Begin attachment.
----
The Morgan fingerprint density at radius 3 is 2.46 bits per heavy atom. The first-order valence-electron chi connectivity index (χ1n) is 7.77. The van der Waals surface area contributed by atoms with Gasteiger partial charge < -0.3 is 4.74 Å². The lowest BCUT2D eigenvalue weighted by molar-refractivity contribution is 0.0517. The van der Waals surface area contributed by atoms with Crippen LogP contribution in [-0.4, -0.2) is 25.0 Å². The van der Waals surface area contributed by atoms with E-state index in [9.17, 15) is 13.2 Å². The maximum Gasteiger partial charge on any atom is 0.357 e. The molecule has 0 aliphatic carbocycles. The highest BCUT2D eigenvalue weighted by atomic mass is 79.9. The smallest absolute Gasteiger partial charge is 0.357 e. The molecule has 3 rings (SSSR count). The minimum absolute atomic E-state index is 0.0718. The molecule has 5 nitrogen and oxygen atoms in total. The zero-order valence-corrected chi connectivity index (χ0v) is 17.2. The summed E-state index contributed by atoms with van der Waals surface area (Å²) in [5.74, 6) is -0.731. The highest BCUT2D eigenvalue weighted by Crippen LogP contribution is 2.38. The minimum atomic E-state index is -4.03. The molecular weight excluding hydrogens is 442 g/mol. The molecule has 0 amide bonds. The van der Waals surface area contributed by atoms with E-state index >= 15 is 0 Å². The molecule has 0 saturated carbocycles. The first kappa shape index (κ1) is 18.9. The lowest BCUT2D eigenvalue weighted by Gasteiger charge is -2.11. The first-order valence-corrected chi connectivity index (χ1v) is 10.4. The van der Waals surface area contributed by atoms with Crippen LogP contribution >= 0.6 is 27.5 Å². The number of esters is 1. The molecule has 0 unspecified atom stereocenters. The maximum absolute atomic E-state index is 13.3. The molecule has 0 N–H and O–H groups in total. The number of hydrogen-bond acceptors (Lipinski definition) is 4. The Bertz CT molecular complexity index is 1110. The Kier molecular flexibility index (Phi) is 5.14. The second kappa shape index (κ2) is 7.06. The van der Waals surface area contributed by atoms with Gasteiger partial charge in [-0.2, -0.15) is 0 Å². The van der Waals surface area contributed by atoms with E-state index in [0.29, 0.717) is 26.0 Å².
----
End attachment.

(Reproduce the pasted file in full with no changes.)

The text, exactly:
The Morgan fingerprint density at radius 3 is 2.46 bits per heavy atom. The first-order valence-electron chi connectivity index (χ1n) is 7.77. The van der Waals surface area contributed by atoms with Gasteiger partial charge < -0.3 is 4.74 Å². The lowest BCUT2D eigenvalue weighted by molar-refractivity contribution is 0.0517. The van der Waals surface area contributed by atoms with Crippen LogP contribution in [-0.4, -0.2) is 25.0 Å². The van der Waals surface area contributed by atoms with E-state index in [9.17, 15) is 13.2 Å². The maximum Gasteiger partial charge on any atom is 0.357 e. The molecule has 0 aliphatic carbocycles. The highest BCUT2D eigenvalue weighted by atomic mass is 79.9. The smallest absolute Gasteiger partial charge is 0.357 e. The molecule has 3 rings (SSSR count). The minimum absolute atomic E-state index is 0.0718. The molecule has 5 nitrogen and oxygen atoms in total. The zero-order valence-corrected chi connectivity index (χ0v) is 17.2. The summed E-state index contributed by atoms with van der Waals surface area (Å²) in [5.74, 6) is -0.731. The highest BCUT2D eigenvalue weighted by Crippen LogP contribution is 2.38. The minimum atomic E-state index is -4.03. The molecular weight excluding hydrogens is 442 g/mol. The molecule has 0 amide bonds. The van der Waals surface area contributed by atoms with E-state index >= 15 is 0 Å². The molecule has 0 saturated carbocycles. The first kappa shape index (κ1) is 18.9. The lowest BCUT2D eigenvalue weighted by Gasteiger charge is -2.11. The first-order valence-corrected chi connectivity index (χ1v) is 10.4. The van der Waals surface area contributed by atoms with Crippen LogP contribution >= 0.6 is 27.5 Å². The number of esters is 1. The molecule has 0 unspecified atom stereocenters. The maximum absolute atomic E-state index is 13.3. The molecule has 0 N–H and O–H groups in total. The number of hydrogen-bond acceptors (Lipinski definition) is 4. The Bertz CT molecular complexity index is 1110. The Kier molecular flexibility index (Phi) is 5.14. The second kappa shape index (κ2) is 7.06. The van der Waals surface area contributed by atoms with Gasteiger partial charge in [-0.2, -0.15) is 0 Å². The van der Waals surface area contributed by atoms with E-state index in [0.29, 0.717) is 26.0 Å².